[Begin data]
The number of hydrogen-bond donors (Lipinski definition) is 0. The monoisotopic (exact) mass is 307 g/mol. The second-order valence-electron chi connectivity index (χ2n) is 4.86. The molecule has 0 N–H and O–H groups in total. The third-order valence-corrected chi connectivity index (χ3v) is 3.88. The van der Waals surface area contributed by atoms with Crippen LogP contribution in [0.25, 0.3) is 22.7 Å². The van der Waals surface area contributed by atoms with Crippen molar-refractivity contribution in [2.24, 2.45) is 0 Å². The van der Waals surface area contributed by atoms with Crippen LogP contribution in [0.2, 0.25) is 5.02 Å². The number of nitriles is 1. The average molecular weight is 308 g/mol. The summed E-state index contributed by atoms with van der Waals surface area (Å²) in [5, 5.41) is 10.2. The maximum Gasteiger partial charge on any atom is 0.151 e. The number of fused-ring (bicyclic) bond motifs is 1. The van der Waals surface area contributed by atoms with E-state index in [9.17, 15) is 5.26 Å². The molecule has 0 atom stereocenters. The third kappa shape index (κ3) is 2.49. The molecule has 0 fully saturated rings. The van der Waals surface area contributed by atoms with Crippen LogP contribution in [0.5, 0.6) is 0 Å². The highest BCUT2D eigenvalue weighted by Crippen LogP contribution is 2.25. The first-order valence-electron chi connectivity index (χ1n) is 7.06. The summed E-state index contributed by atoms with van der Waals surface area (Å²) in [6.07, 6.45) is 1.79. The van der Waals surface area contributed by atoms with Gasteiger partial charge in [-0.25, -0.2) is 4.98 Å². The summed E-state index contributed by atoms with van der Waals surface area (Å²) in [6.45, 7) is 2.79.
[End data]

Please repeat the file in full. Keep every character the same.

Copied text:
The number of hydrogen-bond donors (Lipinski definition) is 0. The monoisotopic (exact) mass is 307 g/mol. The second-order valence-electron chi connectivity index (χ2n) is 4.86. The molecule has 0 N–H and O–H groups in total. The third-order valence-corrected chi connectivity index (χ3v) is 3.88. The van der Waals surface area contributed by atoms with Crippen LogP contribution in [0.25, 0.3) is 22.7 Å². The van der Waals surface area contributed by atoms with Crippen molar-refractivity contribution in [2.24, 2.45) is 0 Å². The van der Waals surface area contributed by atoms with Crippen LogP contribution in [0.2, 0.25) is 5.02 Å². The number of nitriles is 1. The average molecular weight is 308 g/mol. The summed E-state index contributed by atoms with van der Waals surface area (Å²) in [5, 5.41) is 10.2. The maximum Gasteiger partial charge on any atom is 0.151 e. The number of fused-ring (bicyclic) bond motifs is 1. The van der Waals surface area contributed by atoms with E-state index in [9.17, 15) is 5.26 Å². The molecule has 0 atom stereocenters. The third kappa shape index (κ3) is 2.49. The molecule has 0 fully saturated rings. The van der Waals surface area contributed by atoms with Crippen LogP contribution in [0.5, 0.6) is 0 Å². The highest BCUT2D eigenvalue weighted by Crippen LogP contribution is 2.25. The first-order valence-electron chi connectivity index (χ1n) is 7.06. The summed E-state index contributed by atoms with van der Waals surface area (Å²) in [6.07, 6.45) is 1.79. The van der Waals surface area contributed by atoms with Gasteiger partial charge in [-0.25, -0.2) is 4.98 Å². The summed E-state index contributed by atoms with van der Waals surface area (Å²) in [6.45, 7) is 2.79.